Yukon strategy to keep Indigenous women safe recommends safer transportation options

The government of Yukon is expanding its commitments aimed at ending violence against Indigenous women, girls and Two-Spirit-plus people.

The Yukon Advisory Committee (YAC) on Missing and Murdered Indigenous Women, Girls, and Two-spirit+ People released a strategy called Changing the Story to Upholding Dignity and Justice on Dec. 13.

The document expands on the territory’s previous a strategy released in December 2020. The original strategy was a direct response to the national inquiry’s report into missing and murdered Indigenous women and girls in Canada and included 231 calls for action.

“We really wanted to get this document out because folks are considering their work plans, they’re considering how to move forward on the actions within the strategy, and so this document provides more detail and more guidance around that,” said Jeanie McLean, YAC’s co-chair and the Minister responsible for the Women and Gender Equity Directorate.

“It was really important to us to put everything into a process, into really clear direction and to keep families at the center of that.”

The new document builds on what the committee heard from community partners, families and Survivors at an MMIWG2S+ accountability forum that was held earlier this spring.

Twelve priorities are included in the new document, including two new priorities on engaging men and boys in ending violence against women and improving communications and transportation services.

Yukon strategy
Ann Maje Raider (left), executive director of the Liard Aboriginal Women’s Society Society and Jeanie McLean, Minister responsible for the Women and Gender Equity Directorate. Photo: Yukon Government.

Co-chair Ann Maje Raider, who is also the executive director for Liard Aboriginal Women’s Society, said transportation has been a particular concern for women in remote communities since the closure the territory’s Greyhound bus services in 2018.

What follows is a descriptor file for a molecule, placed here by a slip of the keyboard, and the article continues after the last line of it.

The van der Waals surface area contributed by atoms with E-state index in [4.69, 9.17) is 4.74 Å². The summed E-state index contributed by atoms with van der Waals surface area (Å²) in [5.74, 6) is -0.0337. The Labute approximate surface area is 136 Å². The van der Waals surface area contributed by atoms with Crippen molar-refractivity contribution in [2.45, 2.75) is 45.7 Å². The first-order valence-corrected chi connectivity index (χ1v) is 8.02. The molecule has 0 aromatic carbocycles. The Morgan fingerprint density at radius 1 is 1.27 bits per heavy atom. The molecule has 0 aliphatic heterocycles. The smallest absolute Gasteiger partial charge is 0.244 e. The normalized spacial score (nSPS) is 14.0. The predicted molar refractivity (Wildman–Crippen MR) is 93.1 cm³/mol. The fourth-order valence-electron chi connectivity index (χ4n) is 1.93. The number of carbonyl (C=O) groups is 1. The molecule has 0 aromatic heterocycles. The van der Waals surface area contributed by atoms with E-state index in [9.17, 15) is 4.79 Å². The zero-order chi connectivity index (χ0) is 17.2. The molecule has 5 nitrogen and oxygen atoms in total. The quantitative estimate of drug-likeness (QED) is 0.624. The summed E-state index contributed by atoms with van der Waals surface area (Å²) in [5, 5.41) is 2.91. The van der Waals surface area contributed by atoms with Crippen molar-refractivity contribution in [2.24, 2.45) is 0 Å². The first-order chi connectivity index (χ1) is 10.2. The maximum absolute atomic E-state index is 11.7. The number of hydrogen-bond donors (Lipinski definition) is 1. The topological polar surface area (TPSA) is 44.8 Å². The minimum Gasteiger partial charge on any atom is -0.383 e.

Maje Raider and McLean said it’s an issue families impacted by MMIWG2S+ want addressed.

“It’s too risky and dangerous for hitchhiking, so this is in the strategy. We’re about looking at what’s out there, what do we have and (we’ll) hopefully put something in place that will provide more safety,” Maje Raider said.

She noted recent work in B.C. to improve safety for Indigenous women along the Highway of Tears and that the committee hopes to do something similar in Yukon.

McLean said the new document will further provide guidance, organizational leads and milestones to ensure the committee is held accountable, which she called “a different approach.”

“I’m not aware of any other strategy in Canada that includes accountability of a framework within it,” she said. “(We’re) really building on that whole notion of accountability to each other and to the families.”

The committee intends to complete a joint implementation plan which will be unveiled at a second accountability forum next year.

All actions in the document are expected to be completed within the next 15 years.

Maje Raider said the ultimate goal is a violence-free Yukon for all Indigenous women, girls and two-spirit-plus people.

“I want to see a tomorrow where it’s our young grandchildren that are out calling for and end to violence. I want see a day where I see young men drumming together in unison and to bring attention to violence when a woman has been harmed that our men and boys are out there drumming and working with us to end this violence.”

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